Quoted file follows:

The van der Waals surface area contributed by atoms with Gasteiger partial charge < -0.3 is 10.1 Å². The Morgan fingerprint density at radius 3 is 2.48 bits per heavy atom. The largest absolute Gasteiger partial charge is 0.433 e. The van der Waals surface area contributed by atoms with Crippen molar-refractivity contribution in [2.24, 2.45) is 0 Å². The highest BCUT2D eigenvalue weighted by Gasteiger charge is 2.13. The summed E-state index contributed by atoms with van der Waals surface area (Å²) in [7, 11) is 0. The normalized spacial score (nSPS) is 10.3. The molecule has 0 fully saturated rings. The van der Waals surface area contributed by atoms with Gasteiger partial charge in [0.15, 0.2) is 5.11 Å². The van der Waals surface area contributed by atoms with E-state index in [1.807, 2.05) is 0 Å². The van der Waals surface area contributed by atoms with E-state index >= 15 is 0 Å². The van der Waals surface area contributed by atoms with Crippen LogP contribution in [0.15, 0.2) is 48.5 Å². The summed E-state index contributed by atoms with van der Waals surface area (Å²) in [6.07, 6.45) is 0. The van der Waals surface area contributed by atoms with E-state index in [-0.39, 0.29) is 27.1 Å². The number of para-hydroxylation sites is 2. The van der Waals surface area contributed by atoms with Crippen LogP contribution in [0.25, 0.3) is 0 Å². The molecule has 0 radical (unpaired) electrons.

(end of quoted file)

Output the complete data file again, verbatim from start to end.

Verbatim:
The van der Waals surface area contributed by atoms with Gasteiger partial charge < -0.3 is 10.1 Å². The Morgan fingerprint density at radius 3 is 2.48 bits per heavy atom. The largest absolute Gasteiger partial charge is 0.433 e. The van der Waals surface area contributed by atoms with Crippen molar-refractivity contribution in [2.24, 2.45) is 0 Å². The highest BCUT2D eigenvalue weighted by Gasteiger charge is 2.13. The summed E-state index contributed by atoms with van der Waals surface area (Å²) in [7, 11) is 0. The normalized spacial score (nSPS) is 10.3. The molecule has 0 fully saturated rings. The van der Waals surface area contributed by atoms with Gasteiger partial charge in [0.15, 0.2) is 5.11 Å². The van der Waals surface area contributed by atoms with E-state index in [1.807, 2.05) is 0 Å². The van der Waals surface area contributed by atoms with E-state index >= 15 is 0 Å². The van der Waals surface area contributed by atoms with Crippen LogP contribution in [0.15, 0.2) is 48.5 Å². The summed E-state index contributed by atoms with van der Waals surface area (Å²) in [6.07, 6.45) is 0. The van der Waals surface area contributed by atoms with E-state index in [-0.39, 0.29) is 27.1 Å². The number of para-hydroxylation sites is 2. The van der Waals surface area contributed by atoms with Crippen LogP contribution in [0.25, 0.3) is 0 Å². The molecule has 0 radical (unpaired) electrons.